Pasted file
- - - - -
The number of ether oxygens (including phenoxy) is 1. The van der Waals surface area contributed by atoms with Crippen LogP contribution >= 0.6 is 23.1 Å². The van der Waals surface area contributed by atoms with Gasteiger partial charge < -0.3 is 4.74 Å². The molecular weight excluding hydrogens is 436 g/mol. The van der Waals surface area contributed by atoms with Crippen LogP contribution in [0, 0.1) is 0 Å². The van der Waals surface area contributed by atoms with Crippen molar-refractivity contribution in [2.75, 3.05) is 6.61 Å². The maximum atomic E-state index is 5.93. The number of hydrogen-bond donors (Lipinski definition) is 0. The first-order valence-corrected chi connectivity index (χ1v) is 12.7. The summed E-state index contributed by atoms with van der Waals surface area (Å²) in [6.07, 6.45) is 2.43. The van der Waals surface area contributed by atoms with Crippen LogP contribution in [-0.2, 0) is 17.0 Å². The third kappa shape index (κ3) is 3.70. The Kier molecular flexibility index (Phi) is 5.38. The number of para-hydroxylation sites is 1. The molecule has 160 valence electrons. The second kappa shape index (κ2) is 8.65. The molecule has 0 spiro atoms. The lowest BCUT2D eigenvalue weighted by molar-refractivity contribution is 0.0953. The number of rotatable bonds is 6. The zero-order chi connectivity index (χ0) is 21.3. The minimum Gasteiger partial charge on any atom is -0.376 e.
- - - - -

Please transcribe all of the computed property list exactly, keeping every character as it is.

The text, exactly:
The number of ether oxygens (including phenoxy) is 1. The van der Waals surface area contributed by atoms with Crippen LogP contribution >= 0.6 is 23.1 Å². The van der Waals surface area contributed by atoms with Gasteiger partial charge < -0.3 is 4.74 Å². The molecular weight excluding hydrogens is 436 g/mol. The van der Waals surface area contributed by atoms with Crippen LogP contribution in [0, 0.1) is 0 Å². The van der Waals surface area contributed by atoms with Crippen molar-refractivity contribution in [2.75, 3.05) is 6.61 Å². The maximum atomic E-state index is 5.93. The number of hydrogen-bond donors (Lipinski definition) is 0. The first-order valence-corrected chi connectivity index (χ1v) is 12.7. The summed E-state index contributed by atoms with van der Waals surface area (Å²) in [6.07, 6.45) is 2.43. The van der Waals surface area contributed by atoms with Crippen LogP contribution in [-0.2, 0) is 17.0 Å². The third kappa shape index (κ3) is 3.70. The Kier molecular flexibility index (Phi) is 5.38. The number of para-hydroxylation sites is 1. The molecule has 160 valence electrons. The second kappa shape index (κ2) is 8.65. The molecule has 0 spiro atoms. The lowest BCUT2D eigenvalue weighted by molar-refractivity contribution is 0.0953. The number of rotatable bonds is 6. The zero-order chi connectivity index (χ0) is 21.3. The minimum Gasteiger partial charge on any atom is -0.376 e.